This year marks the tenth anniversary of the suicide of investigative journalist Gary Webb, author of Dark Alliance: The CIA, the Contras, and the Crack Cocaine Explosion, the seminal account of the proliferation in the U.S. of cocaine and its deadly derivative crack. It is timely then that we see the release of the much-anticipated film "Kill the Messenger,"the story of Webb's brave attempt to blow the lid off the CIA's complicity in drug smuggling and profiteering throughout the 1980s at the height of the Nicaraguan civil war between the Sandinista government and the U.S.-backed Contra rebels.
The journalist - whose death was the end result of a vicious smear crusade, orchestrated by the CIA and conducted by the mainstream media (MSM) - was not the first to draw national attention to CIA links to the drug trade.
Moreover, many people would argue the CIA's core business was and still is as much about drug production and distribution, gun smuggling and money laundering and any number of other criminal activities as it was about protecting America from the evils of communism and other assorted (real or imagined) existential threats to democracy, freedom, truth, justice and the American Way.
In his iconic three-part exposé called "Dark Alliance," originally published in 1996 in the San Jose Mercury News, Webb ignited a firestorm by alleging that Nicaraguan Contras, trained and supported by the CIA to fight that country's leftist Sandinistas, were funded by the traffickers directly responsible for the explosion of crack cocaine in America's inner cities.
Although Webb did not claim that the CIA were directly involved, he left open the possibility that the Agency at least knew about it and turned a blind eye. The big questions were whether the CIA directly and knowingly facilitated the trade itself and if so, to what ends. Were such "ends" simply to finance their own and the Contras' operations, or as some have suggested, was there some other nefarious purpose such as a deliberate attempt to undermine then destroy the social fabric of black and Latino communities in urban America?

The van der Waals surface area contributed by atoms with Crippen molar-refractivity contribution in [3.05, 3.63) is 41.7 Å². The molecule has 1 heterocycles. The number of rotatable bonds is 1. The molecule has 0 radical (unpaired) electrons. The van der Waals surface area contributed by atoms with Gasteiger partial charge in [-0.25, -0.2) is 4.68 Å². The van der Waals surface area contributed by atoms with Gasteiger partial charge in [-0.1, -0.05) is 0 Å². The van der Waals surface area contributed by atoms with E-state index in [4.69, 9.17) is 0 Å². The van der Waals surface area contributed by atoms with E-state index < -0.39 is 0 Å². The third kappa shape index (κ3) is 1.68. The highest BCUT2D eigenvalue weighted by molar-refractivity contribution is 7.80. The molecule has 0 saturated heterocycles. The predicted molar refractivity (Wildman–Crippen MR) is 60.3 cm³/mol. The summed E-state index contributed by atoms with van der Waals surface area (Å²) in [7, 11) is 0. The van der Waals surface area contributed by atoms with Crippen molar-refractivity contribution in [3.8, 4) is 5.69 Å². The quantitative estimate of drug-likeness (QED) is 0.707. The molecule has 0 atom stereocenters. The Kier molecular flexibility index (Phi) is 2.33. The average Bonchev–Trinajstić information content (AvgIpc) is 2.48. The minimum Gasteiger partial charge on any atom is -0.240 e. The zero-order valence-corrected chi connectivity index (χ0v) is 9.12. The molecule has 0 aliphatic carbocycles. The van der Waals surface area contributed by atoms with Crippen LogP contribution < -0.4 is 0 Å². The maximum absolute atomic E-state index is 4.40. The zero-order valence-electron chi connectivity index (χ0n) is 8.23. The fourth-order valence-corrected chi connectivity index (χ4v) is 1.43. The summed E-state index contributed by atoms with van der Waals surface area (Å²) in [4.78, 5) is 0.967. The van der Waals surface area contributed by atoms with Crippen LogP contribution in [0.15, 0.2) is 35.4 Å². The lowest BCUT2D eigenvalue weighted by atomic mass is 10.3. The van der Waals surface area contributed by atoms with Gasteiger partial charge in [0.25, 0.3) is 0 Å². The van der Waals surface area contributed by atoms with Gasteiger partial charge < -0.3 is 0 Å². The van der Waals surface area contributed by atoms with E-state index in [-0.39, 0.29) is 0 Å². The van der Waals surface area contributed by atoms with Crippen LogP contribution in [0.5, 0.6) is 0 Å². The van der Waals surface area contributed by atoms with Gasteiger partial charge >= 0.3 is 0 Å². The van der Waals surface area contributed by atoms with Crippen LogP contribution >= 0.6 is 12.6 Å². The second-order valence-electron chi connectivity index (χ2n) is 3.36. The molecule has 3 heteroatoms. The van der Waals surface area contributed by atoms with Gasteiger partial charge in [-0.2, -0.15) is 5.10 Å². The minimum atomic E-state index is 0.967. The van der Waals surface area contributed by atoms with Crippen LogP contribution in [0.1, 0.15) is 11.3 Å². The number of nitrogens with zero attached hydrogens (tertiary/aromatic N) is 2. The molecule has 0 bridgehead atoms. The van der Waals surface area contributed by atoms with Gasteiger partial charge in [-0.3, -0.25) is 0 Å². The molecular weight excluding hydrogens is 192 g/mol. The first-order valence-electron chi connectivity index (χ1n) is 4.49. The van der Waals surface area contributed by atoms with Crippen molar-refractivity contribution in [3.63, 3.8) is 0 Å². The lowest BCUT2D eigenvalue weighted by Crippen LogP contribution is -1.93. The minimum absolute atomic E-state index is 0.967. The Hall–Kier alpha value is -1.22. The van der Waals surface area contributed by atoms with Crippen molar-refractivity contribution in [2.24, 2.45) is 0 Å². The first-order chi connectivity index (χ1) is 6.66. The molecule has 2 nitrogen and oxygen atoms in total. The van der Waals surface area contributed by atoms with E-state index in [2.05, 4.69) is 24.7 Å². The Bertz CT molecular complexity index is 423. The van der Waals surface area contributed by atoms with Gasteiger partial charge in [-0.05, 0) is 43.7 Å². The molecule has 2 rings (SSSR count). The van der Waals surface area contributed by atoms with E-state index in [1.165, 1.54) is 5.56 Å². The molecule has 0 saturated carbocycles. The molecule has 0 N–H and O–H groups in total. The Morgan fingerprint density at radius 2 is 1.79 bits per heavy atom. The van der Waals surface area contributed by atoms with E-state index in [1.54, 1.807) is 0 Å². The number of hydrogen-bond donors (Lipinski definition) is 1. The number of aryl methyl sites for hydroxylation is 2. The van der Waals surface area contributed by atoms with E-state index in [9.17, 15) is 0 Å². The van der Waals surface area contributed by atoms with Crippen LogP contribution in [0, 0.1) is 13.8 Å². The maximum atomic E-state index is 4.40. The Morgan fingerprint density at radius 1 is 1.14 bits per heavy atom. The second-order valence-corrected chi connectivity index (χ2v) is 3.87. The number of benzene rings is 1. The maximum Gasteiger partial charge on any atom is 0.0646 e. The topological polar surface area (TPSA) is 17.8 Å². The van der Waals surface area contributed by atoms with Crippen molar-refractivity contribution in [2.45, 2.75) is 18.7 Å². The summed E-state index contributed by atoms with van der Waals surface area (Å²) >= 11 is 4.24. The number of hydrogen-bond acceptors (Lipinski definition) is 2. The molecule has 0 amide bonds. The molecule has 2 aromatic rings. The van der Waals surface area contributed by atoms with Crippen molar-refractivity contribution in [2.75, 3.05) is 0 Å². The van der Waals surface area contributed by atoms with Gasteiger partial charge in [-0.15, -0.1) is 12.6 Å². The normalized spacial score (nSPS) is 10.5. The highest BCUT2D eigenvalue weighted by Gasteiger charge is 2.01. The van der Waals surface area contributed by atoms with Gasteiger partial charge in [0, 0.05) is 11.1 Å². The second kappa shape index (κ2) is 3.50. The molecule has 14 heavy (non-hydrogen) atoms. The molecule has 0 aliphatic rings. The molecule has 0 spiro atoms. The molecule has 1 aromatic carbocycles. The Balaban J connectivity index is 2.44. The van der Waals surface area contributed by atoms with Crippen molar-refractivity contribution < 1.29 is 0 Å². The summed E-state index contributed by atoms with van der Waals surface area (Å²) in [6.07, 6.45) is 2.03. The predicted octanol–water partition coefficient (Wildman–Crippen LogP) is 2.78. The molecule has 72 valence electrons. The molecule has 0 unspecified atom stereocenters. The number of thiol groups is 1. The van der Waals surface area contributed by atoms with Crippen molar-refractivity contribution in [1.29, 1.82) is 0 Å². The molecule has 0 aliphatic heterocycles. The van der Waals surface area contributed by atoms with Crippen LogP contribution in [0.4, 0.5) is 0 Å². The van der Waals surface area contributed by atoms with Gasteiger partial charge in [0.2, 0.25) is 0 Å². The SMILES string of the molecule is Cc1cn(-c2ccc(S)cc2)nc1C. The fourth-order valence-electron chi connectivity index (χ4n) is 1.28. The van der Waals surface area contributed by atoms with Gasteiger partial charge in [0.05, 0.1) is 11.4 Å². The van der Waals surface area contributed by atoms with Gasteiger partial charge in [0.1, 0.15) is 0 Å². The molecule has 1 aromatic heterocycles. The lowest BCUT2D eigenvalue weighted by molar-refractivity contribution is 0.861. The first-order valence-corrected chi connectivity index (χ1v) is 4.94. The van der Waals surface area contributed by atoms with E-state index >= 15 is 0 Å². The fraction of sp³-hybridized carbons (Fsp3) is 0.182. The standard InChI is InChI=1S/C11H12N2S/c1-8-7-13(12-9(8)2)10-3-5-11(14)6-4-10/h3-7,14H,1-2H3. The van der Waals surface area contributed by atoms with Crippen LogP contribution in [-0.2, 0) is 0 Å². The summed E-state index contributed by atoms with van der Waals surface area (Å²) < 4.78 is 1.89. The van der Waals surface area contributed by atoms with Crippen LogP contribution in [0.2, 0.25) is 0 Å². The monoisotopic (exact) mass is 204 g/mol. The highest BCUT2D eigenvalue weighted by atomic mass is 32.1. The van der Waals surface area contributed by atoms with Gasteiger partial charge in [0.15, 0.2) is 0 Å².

Few would argue the Agency was oblivious to the trade or could lay claim to not being aware of the domestic legal, social and political blowback of doing so. Either way, such revelations as those made by Webb and the questions his exposé posed presented the Agency arguably with its biggest public relations blowback since the Bay of Pigs disaster.
Such is the nature of this story that we need to ransack history a little more in order to appreciate the context of Webb's revelations and to give us additional perspective.
Truth, Justice and the American Way (Just Say No)
The revelations of CIA involvement in the active, albeit covert, proliferation of drugs – marijuana, cocaine, heroin in particular – are well documented, albeit not so much on the Agency's official website. And along with that aspect of its under-the-radar operational "brief" are the illegal arms dealing and money laundering that frequently – and by necessity – accompany such criminal enterprise. All this not to mention the odd murder or three along the way.
Even in my country of Australia we were not immune from the CIA's drug-smuggling, money laundering and gun-running enterprises, as anyone vaguely familiar with the Nugan-Hand Bank Scandal would be aware. The full story behind Nugan-Hand would arguably qualify as Australia's most complex, and as yet unresolved, mysteries in our criminal and political narrative. But there is little doubt that Nugan-Hand throughout most of the 1970s was up to its dirty spook armpits both in Australia and elsewhere in the very enterprises at the heart of the Webb exposé.
Although a story for another time, suffice it to say that despite there being no less than four official investigations into the murky machinations of this notorious CIA front that operated up until the murder in Sydney of Frank Nugan in 1980, there is still much we don't know about what went down. And a big part of the reason why we don't know is because the CIA – with the collusion of its mates in the Australian Security Intelligence Organisation (ASIO) – didn't want us to know. Which is to say the Nugan-Hand "Thing" serves to remind us that the Langley Lads do not like having their dirty linen aired in public, and will resort to any means necessary to prevent this. Frank Nugan's demise is ample evidence of that.
Which of course brings us squarely back to the Webb story.
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